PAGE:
Bank shares rise after ECB signal on impact of negative rates

Market report: Attention on Republic’s lenders after Mario Draghi comments

ECB president Mario Draghi indicated that the EU regulator is looking at ways of easing the impact of negative interest rates.

ECB president Mario Draghi indicated that the EU regulator is looking at ways of easing the impact of negative interest rates.

 

Banks gained on a lacklustre day for markets after European Central Bank president Mario Draghi signalled that regulators were seeking ways of easing the impact of negative interest rates on lenders.

Dublin

Shares in travel software firm Datalex nose-dived after the company confirmed that a review found it overstated revenue and profit for the first half of 2018. Datalex, which makes software used by airline websites to sell tickets, ended the day 10.55 per cent down at 71.2 cent, hitting a 70-cent low at one point.

However, dealers said that the number of shares traded was small, about 140,000 overall, suggesting it was mainly individual, rather than institutional, investors selling out of the company. “But the statement didn’t bring in any new buyers either,” one observed.

The Republic’s lenders soaked up a lot of the attention on Wednesday after Mario Draghi indicated that the ECB is looking at ways of easing the impact of negative interest rates.

AIB climbed 2.94 per cent to €3.918, but rival Bank of Ireland actually ended the day marginally down at €5.275, despite hitting highs of €5.535 shortly before lunch. Dealers said there was no specific reason for one institution holding on to its gains while the other did not.

Ryanair gained altitude on what was a good day for airlines throughout Europe. The Irish low-cost giant’s shares closed 2.17 per cent up at €11.745 after testing heights of €11.83 in early afternoon.

Building materials giant CRH “bounced around” on the back of a lot of trades, dealers said, before closing 0.48 per cent down at €26.70.

Smurfit Kappa, another Iseq Index heavy hitter, held steady, closing just 0.16 per cent off at €24.70.

Housebuilder Cairn Homes inched up 0.43 per cent to €1.408, but dealers noted that it was struggling to reach the €1.45 level at which it traded last week.

In a related sphere, commercial property developer Hibernia Real Estate Investment Trust (Reit) advanced 1.52 per cent to €1.336. Fellow Reit Green was up 0.8 per cent at €1.51.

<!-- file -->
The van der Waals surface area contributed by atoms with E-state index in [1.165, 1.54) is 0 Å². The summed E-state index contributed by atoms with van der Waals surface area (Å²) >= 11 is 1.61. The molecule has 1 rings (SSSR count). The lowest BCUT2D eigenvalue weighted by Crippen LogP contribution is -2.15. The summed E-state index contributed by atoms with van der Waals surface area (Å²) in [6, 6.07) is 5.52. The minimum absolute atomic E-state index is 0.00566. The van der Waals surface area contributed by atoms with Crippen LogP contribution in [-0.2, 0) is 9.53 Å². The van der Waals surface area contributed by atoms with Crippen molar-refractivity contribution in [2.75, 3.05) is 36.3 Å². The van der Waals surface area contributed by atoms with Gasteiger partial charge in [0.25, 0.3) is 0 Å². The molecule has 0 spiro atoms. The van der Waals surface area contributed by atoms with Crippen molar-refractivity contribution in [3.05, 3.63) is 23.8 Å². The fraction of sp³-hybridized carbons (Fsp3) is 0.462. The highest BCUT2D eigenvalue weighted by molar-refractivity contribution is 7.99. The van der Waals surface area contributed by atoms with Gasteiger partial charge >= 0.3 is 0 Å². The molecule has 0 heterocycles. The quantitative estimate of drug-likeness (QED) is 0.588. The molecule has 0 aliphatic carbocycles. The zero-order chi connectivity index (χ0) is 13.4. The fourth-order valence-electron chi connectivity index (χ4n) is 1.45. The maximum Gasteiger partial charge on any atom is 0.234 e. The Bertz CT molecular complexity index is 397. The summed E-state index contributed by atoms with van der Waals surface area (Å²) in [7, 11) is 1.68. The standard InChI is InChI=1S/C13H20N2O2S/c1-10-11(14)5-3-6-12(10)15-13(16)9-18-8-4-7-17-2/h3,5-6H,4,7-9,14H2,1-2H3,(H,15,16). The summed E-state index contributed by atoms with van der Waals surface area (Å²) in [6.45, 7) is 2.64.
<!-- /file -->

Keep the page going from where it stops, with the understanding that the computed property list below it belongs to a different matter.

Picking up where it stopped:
London

Aer Lingus and British Airways owner International Consolidated Airlines Group added 1.02 per cent to end the day at 515 pence sterling on a good day for aviation. Budget carrier and Ryanair rival EasyJet advanced 3.03 per cent on the same wave of positive sentiment to 1,157 pence.

Struggling department store chain Debenhams, which surged nearly 30 percent to 2.8 pence, below the 5 pence per share possible buyout offer from Mike Ashley’s Sports Direct.

Telecoms firm BT rose 1 per cent rise after report that Britain’s biggest broadband operator was considering letting one in four of its workers go.

Meat packer Hilton Food dropped almost 3 per cent to 914 pence despite reporting good earnings for 2018 and saying it was sufficiently resilient to deal with the UK’s exit from the EU.

Both London’s globally biased FTSE 100 and the locally-focused FTSE250 ended in negative territory after beginning the day with gains.

Europe

Air France KLM benefited from positive investor sentiment towards airlines, climbing 2.43 per cent to €10.10 on Wednesday. Irish-Swiss baker Aryzta rose 1.15 per cent to 1.41 Swiss francs in Zurich.

The pan-European Stoxx 600 index ended 0.02 per cent up. The euro-zone bank stocks index gained 1.9 per cent following reports of ECB efforts to find ways of lowering the charge banks pay on some of their excess cash as a possible way to offset the side-effects of negative interest rates.

US

Wall Street’s main indices were lower on Wednesday as data fanned fears of a slowdown.

The Philadelphia chip index fell 1.9 per cent after German chipmaker Infineon cut its 2019 revenue forecast, pointing to a weakening Chinese car market, the world’s largest.

Centene Corp’s shares slipped 7.9 per cent after the health insurer said it would buy smaller rival WellCare Health Plans Inc for $15.27 billion. Shares in WellCare jumped 9.29 per cent. Additional reporting – Reuters